Besides that, Woodlawn has always been in the forefront of community organizing, starting with Saul Alinsky, who really founded the community organizing movement here in Woodlawn. So this was a natural starting point. Locals are interested in what goes on in their community and we need their support to show that what we are doing is valuable.

Your plan is to bring gigabit-speed internet to Chicago. What is the value of having internet that fast?

On a basic level, gigabit-speed connection means no buffering for videos and audio, and no delayed download speeds ever again. This is a speed which should be made available to everyone.

If you get your internet from Comcast your top speed is going to be 50 megabits per second. It depends on how much of what we call “cable bandwidth” is installed in the area and how many people in one area are accessing that internet at the same time. So densely populated areas or areas with a bad bandwidth won’t have great internet service.

If you experience 10 megabit speed, then you experience gigabit speed, you won’t ever go back to the slower speed again out of choice. If you want to run a business where you need to download large amounts of files or work with a lot of data, you can’t function on that slow speed. So this affects people in Chicago communities who want to start businesses, but can’t pay the thousands of dollars it costs to get gigabit-speed internet.

It was reported that you were unimpressed with how Gigabit Squared, the company contracted to expand high-speed internet throughout Chicago, was doing its job. Can you tell me about that?

When Pat Quinn began searching for solutions to implement widespread broadband, I actually recommended Gigabit Squared to him, because they seemed to be on top of their game and were working with other cities to do the same thing.

In 2010 they were given $2 million to bring high-speed, low-cost broadband to Chicago. Has that happened? The answer is obvious. How can that much money be given for a specific cause and not a single step towards results have happened? That’s my simple answer to why I am not impressed.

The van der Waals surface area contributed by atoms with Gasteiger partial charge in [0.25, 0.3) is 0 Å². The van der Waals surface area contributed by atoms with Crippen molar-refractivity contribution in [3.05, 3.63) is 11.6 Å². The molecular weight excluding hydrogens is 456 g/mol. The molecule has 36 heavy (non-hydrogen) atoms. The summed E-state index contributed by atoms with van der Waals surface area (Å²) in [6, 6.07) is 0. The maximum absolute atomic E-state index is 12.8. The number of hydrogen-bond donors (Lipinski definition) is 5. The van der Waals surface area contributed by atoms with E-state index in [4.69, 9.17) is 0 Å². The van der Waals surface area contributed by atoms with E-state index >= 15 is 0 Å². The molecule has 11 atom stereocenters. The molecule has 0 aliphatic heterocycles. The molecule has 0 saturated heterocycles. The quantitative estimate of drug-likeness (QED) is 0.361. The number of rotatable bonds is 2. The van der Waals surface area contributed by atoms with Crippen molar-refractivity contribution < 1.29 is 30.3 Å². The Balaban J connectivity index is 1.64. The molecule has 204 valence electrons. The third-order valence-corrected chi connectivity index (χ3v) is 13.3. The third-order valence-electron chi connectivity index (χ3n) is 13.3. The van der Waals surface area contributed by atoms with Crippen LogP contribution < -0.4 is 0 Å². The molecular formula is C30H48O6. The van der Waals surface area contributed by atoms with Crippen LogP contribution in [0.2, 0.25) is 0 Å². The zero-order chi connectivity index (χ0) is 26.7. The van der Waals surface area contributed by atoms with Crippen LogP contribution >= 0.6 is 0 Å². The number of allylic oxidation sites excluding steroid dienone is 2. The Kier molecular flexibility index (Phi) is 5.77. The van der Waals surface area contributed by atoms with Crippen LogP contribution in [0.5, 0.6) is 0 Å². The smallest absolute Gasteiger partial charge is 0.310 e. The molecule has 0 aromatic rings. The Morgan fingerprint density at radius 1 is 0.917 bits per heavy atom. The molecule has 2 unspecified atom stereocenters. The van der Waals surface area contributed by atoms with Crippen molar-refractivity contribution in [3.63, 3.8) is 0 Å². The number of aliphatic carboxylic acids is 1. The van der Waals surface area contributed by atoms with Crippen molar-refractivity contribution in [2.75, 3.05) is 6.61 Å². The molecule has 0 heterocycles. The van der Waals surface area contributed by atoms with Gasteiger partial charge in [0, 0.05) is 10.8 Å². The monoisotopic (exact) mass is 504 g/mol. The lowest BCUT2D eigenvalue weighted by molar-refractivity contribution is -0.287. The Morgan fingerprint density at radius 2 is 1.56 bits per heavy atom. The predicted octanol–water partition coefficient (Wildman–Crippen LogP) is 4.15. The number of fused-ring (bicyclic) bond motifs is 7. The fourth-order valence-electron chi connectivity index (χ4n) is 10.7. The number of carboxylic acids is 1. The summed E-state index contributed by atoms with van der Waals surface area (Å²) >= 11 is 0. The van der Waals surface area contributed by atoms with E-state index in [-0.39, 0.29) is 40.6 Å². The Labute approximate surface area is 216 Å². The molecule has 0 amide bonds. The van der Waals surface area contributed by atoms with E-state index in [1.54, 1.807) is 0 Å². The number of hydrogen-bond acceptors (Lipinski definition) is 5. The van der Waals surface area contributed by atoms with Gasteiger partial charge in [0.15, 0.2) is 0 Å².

How does technology tie in with the economic development of Woodlawn and other underserved areas of Chicago?

How do you apply to a job today? You don’t look in the local paper, you do it online. How do you write a resume? You type it on a computer. You contact health services, social services, everything online.

Obviously there are a lot of people who don’t have computers in their homes, but they do have smartphones. It’s possible to run a lot of your life off of a smartphone — I know I do. Again, you just need an internet connection and to be taught how to do it.

Once you have set up high-speed internet in your areas of choice, how will you ensure people will actually use it?

Communities have to determine their own destiny, and each community will have to determine how it will utilize this technology. But once there are options and capabilities made available to people, what is the value in not using them? In my experience, people are very curious about the internet and what it can do for them.

The biggest problem people from low-income areas face is education in technology, so one of the things I do is make sure that people get education in how to use the internet in the best way possible for them. This might involve showing them how to search and apply for jobs online, how to find services online like doctors or electricians, things that help you live in the 21st century.

How will you know when you have succeeded?

A successful implementation of broadband is when everyone in an area is connected to the online world and using services online on a regular basis. When it’s a regular part of everyone’s daily life, and quality service isn’t reserved for people who can pay thousands of dollars for it.

This interview was edited and condensed for clarity.

is an intern at The Chicago Reporter.